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From Battlefields to Farm Fields

A legion of demobilized servicemen settled in Western Canada after the Armistice.

On the field of battle, they developed alertness and wisdom, and they will return with both shedding from every pore. Action was their byword, and it will stand them in good stead now that the din of battle no longer rings in their ears….”

A new kind of recruitment poster declares Western Canada “The New Eldorado.” Glenbow
CU183190; LAC/2945432
So proclaimed the pamphlet Canada West: The Last Best West in 1919. From 1904 to 1930, the annual publication was part of Ottawa’s decades-long drive to attract immigrants to settle and till the soils of the four western provinces. It had traditionally targeted British, Americans and northern and eastern Europeans, but this 1919 issue was aimed squarely at returning Canadian servicemen.

“The Canadian people, under the supreme test of a war such as the world has never seen before, have borne themselves in a way that has made an enduring name for the Dominion.… The end of the war has opened new perspectives…particularly to the Canadian West,” the narrative continued.

Pitched at soldiers who had returned home to find original jobs gone or no longer attractive, it went on to pronounce “farm life will doubtless appeal to them.… By following the pursuit of agriculture, the returned soldier will continue the cause he so greatly advanced when fighting on the field of battle,” referring to the war-shattered nations of Europe that now needed sustenance.

Field supervisors from the Soldiers Settlement Board gather for a 1923 conference in Edmonton.
University of Calgary/Glenbow Museum/CU155386
The journey home was a long one for Canadian war veterans after the Armistice in 1918. After years spent far away under often harsh and deadly conditions, they now faced a difficult return and readjustment to their country and their families.

On the day after the Armistice, some 275,000 active soldiers were still overseas and anxious to get home as quickly as possible. The first task facing the Canadian Corps was to successfully demobilize this massive force of soldiers and non-permanent army personnel.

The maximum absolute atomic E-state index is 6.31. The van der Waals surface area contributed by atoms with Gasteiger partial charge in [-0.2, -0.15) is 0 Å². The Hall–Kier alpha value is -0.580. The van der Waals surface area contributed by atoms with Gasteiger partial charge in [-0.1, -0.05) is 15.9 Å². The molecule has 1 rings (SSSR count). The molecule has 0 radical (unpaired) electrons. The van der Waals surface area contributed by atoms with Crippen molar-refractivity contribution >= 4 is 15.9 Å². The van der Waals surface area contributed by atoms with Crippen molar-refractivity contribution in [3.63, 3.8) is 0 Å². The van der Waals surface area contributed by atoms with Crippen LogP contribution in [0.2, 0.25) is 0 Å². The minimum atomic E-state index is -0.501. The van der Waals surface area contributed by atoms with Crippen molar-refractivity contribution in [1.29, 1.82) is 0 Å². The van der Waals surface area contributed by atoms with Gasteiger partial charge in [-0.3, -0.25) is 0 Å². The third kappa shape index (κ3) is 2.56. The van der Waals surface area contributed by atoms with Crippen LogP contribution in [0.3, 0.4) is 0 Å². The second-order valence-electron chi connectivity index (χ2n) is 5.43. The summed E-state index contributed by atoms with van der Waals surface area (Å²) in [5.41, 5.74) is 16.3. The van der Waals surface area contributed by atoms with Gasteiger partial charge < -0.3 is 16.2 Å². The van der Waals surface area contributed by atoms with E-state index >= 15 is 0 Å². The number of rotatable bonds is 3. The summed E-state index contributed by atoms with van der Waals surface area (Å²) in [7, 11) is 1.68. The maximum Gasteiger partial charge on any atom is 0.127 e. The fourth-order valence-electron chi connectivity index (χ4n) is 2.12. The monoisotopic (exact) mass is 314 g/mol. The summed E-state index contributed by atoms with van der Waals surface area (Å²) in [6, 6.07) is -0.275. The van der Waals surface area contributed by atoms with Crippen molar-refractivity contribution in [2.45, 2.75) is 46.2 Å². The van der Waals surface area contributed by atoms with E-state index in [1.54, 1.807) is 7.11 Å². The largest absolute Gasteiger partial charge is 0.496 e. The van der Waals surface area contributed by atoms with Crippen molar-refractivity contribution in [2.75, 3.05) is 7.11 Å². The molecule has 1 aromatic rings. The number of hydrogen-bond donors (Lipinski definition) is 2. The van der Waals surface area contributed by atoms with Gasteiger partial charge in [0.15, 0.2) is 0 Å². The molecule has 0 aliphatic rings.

Since the turn of the century, the federal government had been trying to populate the western provinces with new immigrants willing to put in the work to bring their fields into production and help build a new agriculture-based industry for Canada. Annual immigrations had numbered in the hundreds of thousands, but the war had collapsed that to a trickle. What better way to fill the gap than with thousands of proven and fit young men in their prime who were looking for a new back-to-the-land life after experiencing such unimaginable horrors?

“Bring all the horses you can.”

The Dominion government already had in place free land grants of 160 acres to homesteaders who were required to develop it to federal specifications within three years before being granted legal title.But in anticipation of a rush of demobilized soldiers seeking new lives, it passed the Soldier Settlement Act in 1917 which, among other incentives, offered a loan of $2,500 to help returning soldiers buy and equip a farm. The standard free homestead was still available as well. Later updates raised it to $3,000 for livestock and equipment. Terms were 25 years at five per cent interest.